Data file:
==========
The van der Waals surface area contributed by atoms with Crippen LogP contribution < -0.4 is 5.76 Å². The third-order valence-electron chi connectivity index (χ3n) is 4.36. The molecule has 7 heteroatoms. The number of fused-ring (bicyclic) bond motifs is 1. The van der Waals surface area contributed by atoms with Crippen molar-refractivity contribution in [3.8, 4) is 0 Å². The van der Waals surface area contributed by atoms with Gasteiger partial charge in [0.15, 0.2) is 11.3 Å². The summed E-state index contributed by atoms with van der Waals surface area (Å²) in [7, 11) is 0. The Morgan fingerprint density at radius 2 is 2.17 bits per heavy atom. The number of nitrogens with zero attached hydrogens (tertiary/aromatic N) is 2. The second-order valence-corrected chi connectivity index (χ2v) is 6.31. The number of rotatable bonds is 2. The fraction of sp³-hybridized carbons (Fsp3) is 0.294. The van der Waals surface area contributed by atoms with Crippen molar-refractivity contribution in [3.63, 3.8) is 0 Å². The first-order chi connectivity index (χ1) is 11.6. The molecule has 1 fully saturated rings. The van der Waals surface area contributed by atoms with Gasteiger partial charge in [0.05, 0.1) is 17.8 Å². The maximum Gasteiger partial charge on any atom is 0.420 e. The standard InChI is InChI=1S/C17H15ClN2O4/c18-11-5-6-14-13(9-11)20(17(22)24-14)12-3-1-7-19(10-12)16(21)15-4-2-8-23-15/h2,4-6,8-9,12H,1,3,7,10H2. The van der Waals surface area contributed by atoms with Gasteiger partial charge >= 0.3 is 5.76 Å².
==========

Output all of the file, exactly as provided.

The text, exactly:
The van der Waals surface area contributed by atoms with Crippen LogP contribution < -0.4 is 5.76 Å². The third-order valence-electron chi connectivity index (χ3n) is 4.36. The molecule has 7 heteroatoms. The number of fused-ring (bicyclic) bond motifs is 1. The van der Waals surface area contributed by atoms with Crippen molar-refractivity contribution in [3.8, 4) is 0 Å². The van der Waals surface area contributed by atoms with Gasteiger partial charge in [0.15, 0.2) is 11.3 Å². The summed E-state index contributed by atoms with van der Waals surface area (Å²) in [7, 11) is 0. The Morgan fingerprint density at radius 2 is 2.17 bits per heavy atom. The number of nitrogens with zero attached hydrogens (tertiary/aromatic N) is 2. The second-order valence-corrected chi connectivity index (χ2v) is 6.31. The number of rotatable bonds is 2. The fraction of sp³-hybridized carbons (Fsp3) is 0.294. The van der Waals surface area contributed by atoms with Crippen molar-refractivity contribution in [3.63, 3.8) is 0 Å². The first-order chi connectivity index (χ1) is 11.6. The molecule has 1 fully saturated rings. The van der Waals surface area contributed by atoms with Gasteiger partial charge in [0.05, 0.1) is 17.8 Å². The maximum Gasteiger partial charge on any atom is 0.420 e. The standard InChI is InChI=1S/C17H15ClN2O4/c18-11-5-6-14-13(9-11)20(17(22)24-14)12-3-1-7-19(10-12)16(21)15-4-2-8-23-15/h2,4-6,8-9,12H,1,3,7,10H2. The van der Waals surface area contributed by atoms with Gasteiger partial charge >= 0.3 is 5.76 Å².